The custom of feasting on food in Easter has been maintained also in the modern Protestant Finland, although the Lenten fasting ritual, practiced among the Catholic and the Orthodox, is not practiced among the Finnish Evangelical-Lutheran Church.
Finnish Easter is a mixture of western (Swedish, Catholic and Protestant) and eastern (Russian and Orthodox) traditions.
The affect of the two different cultures is most visible in the traditional
dishes served during Easter time.
Meat, fish and egg dishes
Serving Easter lamb, the symbol of the sacrificial death of Christ for the Christians, is becoming increasingly popular in Finland.
The traditional roast leg of lamb, usually seasoned with herbs and garlic, may also be replaced with dishes made with lamb fillet, roast, chops or ground meat.
Picture on right: broiled fillet of lamb with boiled carrots, potatoes and chanterelle ragout.
Boiled, butter-glazed vegetables or oven-roasted root vegetables, onions etc, are typical accompaniments for these dishes.
Besides the roast lamb, other meat dishes served are stews and potroasts of mixed meats, various cold cuts, meat aspics, liver pâtés etc.
Also chicken dishes are popular at Easter time as well as various egg dishes and appetizers.
Freshly cooked, marinated or salted fish along with herring dishes are a part of Finnish Easter. Smoked salmon, gravlax, various fish roes and marinated herring are especially well suited to be served with hard-boiled eggs.
Southeastern Finland has a rich tradition of different pies and pasties, like the famous Karelian rice pasties.
Desserts and Easter eggs
An ancient Easter dish still commonly eaten in Finland is the cold malt porridge mämmi (in picture on right).
It was perfect food to be eaten on Good Friday, when lighting a fire and cooking was forbidden. Nowadays mämmi is mainly eaten as dessert.
Read more about mämmi here.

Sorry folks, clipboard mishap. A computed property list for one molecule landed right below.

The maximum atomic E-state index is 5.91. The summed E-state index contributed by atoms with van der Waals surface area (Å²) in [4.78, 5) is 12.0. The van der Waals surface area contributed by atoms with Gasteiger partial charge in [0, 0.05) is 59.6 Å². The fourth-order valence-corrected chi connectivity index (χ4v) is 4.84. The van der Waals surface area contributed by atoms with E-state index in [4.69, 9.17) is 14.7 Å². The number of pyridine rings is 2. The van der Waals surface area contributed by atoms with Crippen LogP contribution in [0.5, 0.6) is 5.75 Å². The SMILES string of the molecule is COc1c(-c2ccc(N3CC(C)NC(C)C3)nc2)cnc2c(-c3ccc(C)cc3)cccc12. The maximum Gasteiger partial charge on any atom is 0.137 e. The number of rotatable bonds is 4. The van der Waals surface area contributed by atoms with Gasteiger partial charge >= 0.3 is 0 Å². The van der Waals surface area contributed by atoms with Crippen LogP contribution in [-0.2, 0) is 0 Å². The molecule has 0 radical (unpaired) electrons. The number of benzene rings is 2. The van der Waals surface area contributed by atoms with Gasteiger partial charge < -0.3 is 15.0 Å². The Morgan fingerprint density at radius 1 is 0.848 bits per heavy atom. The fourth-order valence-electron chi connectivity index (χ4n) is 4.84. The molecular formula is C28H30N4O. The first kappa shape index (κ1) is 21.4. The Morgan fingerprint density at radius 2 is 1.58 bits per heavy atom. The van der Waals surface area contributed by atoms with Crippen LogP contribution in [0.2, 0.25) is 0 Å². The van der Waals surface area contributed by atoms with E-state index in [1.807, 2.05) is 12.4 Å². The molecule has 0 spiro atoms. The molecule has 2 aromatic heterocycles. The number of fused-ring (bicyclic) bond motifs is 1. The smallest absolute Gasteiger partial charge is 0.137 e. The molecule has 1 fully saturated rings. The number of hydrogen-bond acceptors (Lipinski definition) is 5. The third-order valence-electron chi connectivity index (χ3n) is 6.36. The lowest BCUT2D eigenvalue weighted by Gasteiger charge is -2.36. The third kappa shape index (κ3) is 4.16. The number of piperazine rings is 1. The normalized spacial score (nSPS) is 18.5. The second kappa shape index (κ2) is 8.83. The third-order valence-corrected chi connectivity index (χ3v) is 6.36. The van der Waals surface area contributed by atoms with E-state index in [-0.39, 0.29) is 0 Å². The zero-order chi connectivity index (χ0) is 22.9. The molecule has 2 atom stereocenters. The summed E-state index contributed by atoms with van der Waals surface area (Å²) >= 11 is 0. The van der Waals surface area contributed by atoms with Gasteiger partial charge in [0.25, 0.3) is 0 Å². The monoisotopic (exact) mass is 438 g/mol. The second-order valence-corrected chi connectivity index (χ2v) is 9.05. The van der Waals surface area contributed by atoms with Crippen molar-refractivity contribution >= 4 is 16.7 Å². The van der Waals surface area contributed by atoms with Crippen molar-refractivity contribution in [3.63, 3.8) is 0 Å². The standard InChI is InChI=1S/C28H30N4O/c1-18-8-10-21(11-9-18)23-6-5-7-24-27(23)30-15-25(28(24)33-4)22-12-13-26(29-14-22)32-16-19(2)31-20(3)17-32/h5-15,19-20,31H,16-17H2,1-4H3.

Other desserts served at Easter dinner may contain lots of eggs, cream, butter and quark, like pies with sweet quark filling, cheese cakes or creamy mousses and parfaits, served with fruits and berries.
The best-known desserts, however, are of Russian origin paskha, a sweet quark pudding eaten with kulich, a rich, sweet yeast bread (in picture on left).
During the Orthodox Easter fast, it is forbidden to consume meat, eggs and dairy products.
As these items accumulated during the fast, that is why many Orthodox Easter dishes and desserts are rich in eggs, butter, cream, quark and other dairy products.
Egg is considered as a symbol of resurrection. Decorated Easter eggs became known in Finland through Russia and the Orthodox people.
Hard-boiled eggs are dyed with various colours before Easter.
On Easter Sunday, the dyed eggs are handed between people of Orthodox religion, and children will always get chocolate Easter eggs from their parents and other relatives.
In picture above:
A traditional Finnish Easter egg "Mignon" is made by filling a real eggshell with chocolate nougat (praline paste). The eggs have been handmade
by the Fazer confectionery manufacturer since the year 1896.
According to the Orthodox tradition, people may sometimes bring the food that will be served on Easter Sunday in church to be blessed by the